Joyce Scott

Joyce J. Scott, one of the most significant artists living and working in Baltimore today, was born in Baltimore and still lives in the Baltimore neighborhood where she was raised. Sculptor, jeweler, printmaker, installation artist, performance artist, and educator, Joyce J. Scott draws from influences as wide-ranging as her media: from African and Native American experiences to comic books, television, popular American culture sources and the contemporary culture as it exists on the streets of her urban Baltimore neighborhood. For more than three decades, this multi-talented artist and provocateur has created objects of exceptional skill and beauty while offering her own distinctive commentary on social issues such as stereotyping, violence, and other forms of social injustice.

Joyce Scott specializes in weaving, quilting, beadwork and glass. Scott received a B.F.A. degree from the Maryland Institute College of Art and a M.F.A. in crafts from Institute Allende in Mexico, with further study at Rochester Institute of Technology in New York and Haystack Mountain School of Crafts in Maine.

Joyce Scott’s mother is the renowned fiber artist, Elizabeth Talford Scott, who created quilts with unconventional appliqué and embroidery techniques. She has collaborated often with her mother. Scott’s earliest art lessons were received at home from her mother. Scott began to be influenced from an early age by three generations of basketmakers, quilters, storytellers and wood, metal and clay workers. At the center of this generative heritage was the influence of Africa, where the creation of utilitarian objects of beauty is everyday practice. Scholar Leslie King-Hammond writes of Afircan Americans in the rural South that they, “…by necessity…became adept–to the point of virtuoso innovation and improvisational facility–at creating not just ordinary objects for utilitarian purposes but also extraordinary objects of enormous beauty, power, and meaning from the scraps, residue, and rejected materials in the environment.” (Leslie King-Hammond, Kickin’ It With the Old Masters, p. 10). In keeping with traditional African practices, Scott often uses beads as medium.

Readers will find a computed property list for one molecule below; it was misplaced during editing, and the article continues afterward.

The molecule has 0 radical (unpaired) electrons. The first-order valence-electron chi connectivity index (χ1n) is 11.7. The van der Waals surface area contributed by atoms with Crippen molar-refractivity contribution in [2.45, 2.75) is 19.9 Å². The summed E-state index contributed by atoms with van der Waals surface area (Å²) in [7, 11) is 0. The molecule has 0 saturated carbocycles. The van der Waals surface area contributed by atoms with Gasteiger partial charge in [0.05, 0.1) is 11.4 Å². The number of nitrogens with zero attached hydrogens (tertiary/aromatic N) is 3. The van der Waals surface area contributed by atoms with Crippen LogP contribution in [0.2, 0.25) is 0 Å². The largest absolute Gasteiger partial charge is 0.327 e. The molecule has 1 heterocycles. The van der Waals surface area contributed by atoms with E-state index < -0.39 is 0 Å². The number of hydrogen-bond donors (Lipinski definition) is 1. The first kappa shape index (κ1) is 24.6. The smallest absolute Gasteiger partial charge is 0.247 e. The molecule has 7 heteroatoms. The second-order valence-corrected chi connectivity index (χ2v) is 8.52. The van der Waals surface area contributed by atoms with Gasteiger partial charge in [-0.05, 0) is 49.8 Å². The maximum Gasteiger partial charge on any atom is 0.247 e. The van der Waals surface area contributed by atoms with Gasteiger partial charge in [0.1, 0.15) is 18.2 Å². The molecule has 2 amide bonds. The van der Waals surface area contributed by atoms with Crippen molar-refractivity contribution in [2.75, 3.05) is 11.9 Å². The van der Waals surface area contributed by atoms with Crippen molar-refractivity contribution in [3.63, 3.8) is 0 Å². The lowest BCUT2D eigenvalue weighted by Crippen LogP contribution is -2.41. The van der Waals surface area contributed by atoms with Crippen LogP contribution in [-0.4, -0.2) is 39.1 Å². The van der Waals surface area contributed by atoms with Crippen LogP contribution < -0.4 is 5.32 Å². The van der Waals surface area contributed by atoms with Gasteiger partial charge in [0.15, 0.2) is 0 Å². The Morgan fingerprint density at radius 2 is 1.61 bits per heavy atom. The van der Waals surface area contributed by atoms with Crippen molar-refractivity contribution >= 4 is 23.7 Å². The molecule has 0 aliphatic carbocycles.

Scott is renowned for her striking creations and biting social commentary on issues such as racism, violence, sexism and stereotypes. She writes, “I believe in messing with stereotypes, prodding the viewer to reassess.” (Joyce J. Scott, Kickin’ It With the Old Masters, p. 42) In her role as a performing artist, she is also known for her use of humor to drive a point home as in “The Thunder Thigh Review” where she openly mocks America’s obsession with thinness. According to Scott, “It’s important to me to use art in a manner that incites people to look and then carry something home – even if it’s subliminal – that might make a change in them…I am a visual and performance artist because it’s my best voice as a human. It allows interaction, sometimes masked, even scabrous, in ways polite society finds uncomfortable,” writes Scott. “My work is not meant to be openly offensive. I skirt the borders between comedy, pathos, delight, and horror. I invite the viewer to laugh at our collective selves. Humans are hilariously precocious.”

Joyce Scott has exhibited widely across the country, and was featured in a major retrospective of her work over the past 30 years at The Baltimore Museum of Art in 2000, titled Joyce J. Scott: Kickin’ It With the Old Masters. The show included four installations, an artist-curated mini exhibition, a one-person performance piece, beaded sculptures and fiber pieces. The Baltimore Museum of Art and Maryland Institute College of Art (MICA) collaborated on the exhibition with the show curated by George Ciscle. Scott worked with the exhibition organizers to develop interpretive tools and participate in workshops to help educate and inform visitors of diverse ages and backgrounds about the issues she addressed. She also served as an artist-in-residence at two local elementary schools, where she worked with children and their families to create a permanent site-specific installation. Kickin’ It with the Old Masters drew more than 108,000 visitors to the BMA. The show remains a success, with an updated version of the 2000 retrospective, entitled “Kickin’ It with Joyce J. Scott,” currently being toured by Exhibits USA to ten museums through 2007; the dates are listed in the “Single-Artist Exhibition” area farther below.

Joyce J. Scott exhibits, performs, and lectures nationally and internationally and is the recipient of prestigious honors from the National Endowment for the Arts, the Louis Comfort Tiffany Foundation, Anonymous Was a Woman and the American Craft Council.

-Maryland Art Source